Despite the density of feasts, August has no sequence of identical days. This past week my Breviary called for the exact same texts of a Confessor for four consecutive days (five if factoring in first Vespers). None of the saints were Doctors or martyrs, so aside from the occurring commemorations and Scripture, the exact same Office was said for four days without an octave occurring. This would not be a problem, as octaves are replete in the old kalendar and repeat aspect of the same Office for eight days aside from readings, if not for the fact that this particular Common is used numerous times every single month. At second Vespers of S Camillus de Lellis it instructed me to read Vespers as at first Vespers for a Confessor, non-martyr, non-bishop until the Chapter, at which point I was to switch to the Vespers of S Vincent de Paul, and read onward from the Vespers of a Confessor, non-martyr, non-bishop. By Sunday night I knew instinctively to begin Vespers with Domine quinque talenta tradidisti mihi....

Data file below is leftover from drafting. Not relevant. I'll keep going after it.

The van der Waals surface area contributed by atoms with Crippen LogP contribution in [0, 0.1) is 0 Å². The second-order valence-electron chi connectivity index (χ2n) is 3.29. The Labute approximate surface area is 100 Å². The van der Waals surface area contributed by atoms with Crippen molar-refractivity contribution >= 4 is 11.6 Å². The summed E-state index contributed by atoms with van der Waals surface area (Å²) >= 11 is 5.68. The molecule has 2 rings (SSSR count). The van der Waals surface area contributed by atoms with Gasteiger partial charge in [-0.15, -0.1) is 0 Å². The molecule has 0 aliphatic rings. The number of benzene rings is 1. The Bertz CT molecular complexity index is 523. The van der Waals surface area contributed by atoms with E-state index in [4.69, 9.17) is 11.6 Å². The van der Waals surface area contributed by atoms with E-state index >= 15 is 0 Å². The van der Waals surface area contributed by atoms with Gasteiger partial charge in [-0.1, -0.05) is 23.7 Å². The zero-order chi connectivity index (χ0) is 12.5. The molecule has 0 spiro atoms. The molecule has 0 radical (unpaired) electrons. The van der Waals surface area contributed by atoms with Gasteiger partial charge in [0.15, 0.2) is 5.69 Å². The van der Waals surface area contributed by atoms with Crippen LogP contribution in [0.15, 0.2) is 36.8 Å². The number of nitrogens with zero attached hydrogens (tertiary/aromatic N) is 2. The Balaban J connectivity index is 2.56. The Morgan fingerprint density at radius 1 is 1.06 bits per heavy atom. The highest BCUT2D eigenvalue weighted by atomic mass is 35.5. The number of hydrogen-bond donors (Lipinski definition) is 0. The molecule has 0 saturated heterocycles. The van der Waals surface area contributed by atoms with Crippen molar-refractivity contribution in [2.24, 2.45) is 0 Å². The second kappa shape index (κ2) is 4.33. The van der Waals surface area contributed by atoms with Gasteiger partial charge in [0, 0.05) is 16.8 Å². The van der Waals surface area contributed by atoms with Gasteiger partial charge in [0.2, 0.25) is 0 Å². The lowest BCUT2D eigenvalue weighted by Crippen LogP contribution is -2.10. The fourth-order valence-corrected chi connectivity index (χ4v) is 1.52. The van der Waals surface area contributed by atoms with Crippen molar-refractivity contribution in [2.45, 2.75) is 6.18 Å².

Divino Afflatu

These points are important if only because they mean Divino Afflatu outmoded the ancient Roman psalter to fix one problem without fixing the rest. Every day in the S Pius X system is a day of nine psalms and the occurring Scripture is read just as much. While I would not say Domine quinque talenta tradidisti mihi as often I would continue to say the chapter, Iste Confessor, and the antiphon  Similabo just as often. The quasi-Novus Ordo nature of the Divino Afflatu rubrics—mixing ferial psalms and festive readings on Simple, Semi-Double, and Double days—means that the tonal diversity of even the late Tridentine Office was suppressed in favor of more or less the same thing weekly. 

Divino Afflatu accomplished some reasonable things in the kalendar, making the "lollipop" Dominical feasts optional in favor of fixed days. Formerly the Patronal feast of the Church was always observed on the third Sunday after Pascha, Saint Joachim always fell on the Sunday after the Assumption, the Precious Blood was always the first Sunday of July, and Our Lady of Sorrows was always the third Sunday of September, and Our Lady of the Rosary would always be on the first Sunday of October, permanently suppressing those days.